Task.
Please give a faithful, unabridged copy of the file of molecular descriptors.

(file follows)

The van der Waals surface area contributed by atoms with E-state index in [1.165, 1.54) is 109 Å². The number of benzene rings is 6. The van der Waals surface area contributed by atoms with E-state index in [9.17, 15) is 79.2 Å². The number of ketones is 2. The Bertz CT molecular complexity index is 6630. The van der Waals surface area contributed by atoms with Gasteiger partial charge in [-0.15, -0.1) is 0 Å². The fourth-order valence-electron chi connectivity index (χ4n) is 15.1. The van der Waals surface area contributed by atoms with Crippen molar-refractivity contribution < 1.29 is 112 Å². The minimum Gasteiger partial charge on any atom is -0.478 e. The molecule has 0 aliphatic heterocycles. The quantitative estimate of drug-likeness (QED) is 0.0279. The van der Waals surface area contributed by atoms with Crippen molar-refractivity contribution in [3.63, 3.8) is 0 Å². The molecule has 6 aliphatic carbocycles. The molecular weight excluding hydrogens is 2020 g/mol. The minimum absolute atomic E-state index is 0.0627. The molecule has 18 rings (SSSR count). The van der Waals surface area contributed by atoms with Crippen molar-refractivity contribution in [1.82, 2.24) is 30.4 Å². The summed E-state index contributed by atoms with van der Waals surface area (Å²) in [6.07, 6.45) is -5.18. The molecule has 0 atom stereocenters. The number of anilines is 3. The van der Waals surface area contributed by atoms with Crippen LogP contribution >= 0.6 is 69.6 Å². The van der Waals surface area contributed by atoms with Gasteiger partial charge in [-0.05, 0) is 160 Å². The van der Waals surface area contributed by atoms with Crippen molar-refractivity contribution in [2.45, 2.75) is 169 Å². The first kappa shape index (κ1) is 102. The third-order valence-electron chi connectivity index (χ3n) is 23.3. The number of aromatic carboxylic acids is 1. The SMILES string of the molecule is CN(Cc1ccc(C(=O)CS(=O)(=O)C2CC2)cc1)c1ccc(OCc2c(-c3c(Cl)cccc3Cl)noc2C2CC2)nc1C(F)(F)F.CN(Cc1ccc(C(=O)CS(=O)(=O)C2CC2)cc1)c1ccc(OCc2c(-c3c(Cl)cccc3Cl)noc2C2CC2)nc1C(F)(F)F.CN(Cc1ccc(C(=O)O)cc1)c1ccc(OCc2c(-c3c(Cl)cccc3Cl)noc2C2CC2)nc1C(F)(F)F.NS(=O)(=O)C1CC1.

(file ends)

The van der Waals surface area contributed by atoms with E-state index in [1.165, 1.54) is 109 Å². The number of benzene rings is 6. The van der Waals surface area contributed by atoms with E-state index in [9.17, 15) is 79.2 Å². The number of ketones is 2. The Bertz CT molecular complexity index is 6630. The van der Waals surface area contributed by atoms with Gasteiger partial charge in [-0.15, -0.1) is 0 Å². The fourth-order valence-electron chi connectivity index (χ4n) is 15.1. The van der Waals surface area contributed by atoms with Crippen molar-refractivity contribution < 1.29 is 112 Å². The minimum Gasteiger partial charge on any atom is -0.478 e. The molecule has 0 aliphatic heterocycles. The quantitative estimate of drug-likeness (QED) is 0.0279. The van der Waals surface area contributed by atoms with Crippen molar-refractivity contribution in [3.63, 3.8) is 0 Å². The molecule has 6 aliphatic carbocycles. The molecular weight excluding hydrogens is 2020 g/mol. The minimum absolute atomic E-state index is 0.0627. The molecule has 18 rings (SSSR count). The van der Waals surface area contributed by atoms with Crippen molar-refractivity contribution in [1.82, 2.24) is 30.4 Å². The summed E-state index contributed by atoms with van der Waals surface area (Å²) in [6.07, 6.45) is -5.18. The molecule has 0 atom stereocenters. The number of anilines is 3. The van der Waals surface area contributed by atoms with Crippen LogP contribution >= 0.6 is 69.6 Å². The van der Waals surface area contributed by atoms with Gasteiger partial charge in [-0.05, 0) is 160 Å². The van der Waals surface area contributed by atoms with Crippen molar-refractivity contribution in [2.45, 2.75) is 169 Å². The first kappa shape index (κ1) is 102. The third-order valence-electron chi connectivity index (χ3n) is 23.3. The number of aromatic carboxylic acids is 1. The SMILES string of the molecule is CN(Cc1ccc(C(=O)CS(=O)(=O)C2CC2)cc1)c1ccc(OCc2c(-c3c(Cl)cccc3Cl)noc2C2CC2)nc1C(F)(F)F.CN(Cc1ccc(C(=O)CS(=O)(=O)C2CC2)cc1)c1ccc(OCc2c(-c3c(Cl)cccc3Cl)noc2C2CC2)nc1C(F)(F)F.CN(Cc1ccc(C(=O)O)cc1)c1ccc(OCc2c(-c3c(Cl)cccc3Cl)noc2C2CC2)nc1C(F)(F)F.NS(=O)(=O)C1CC1.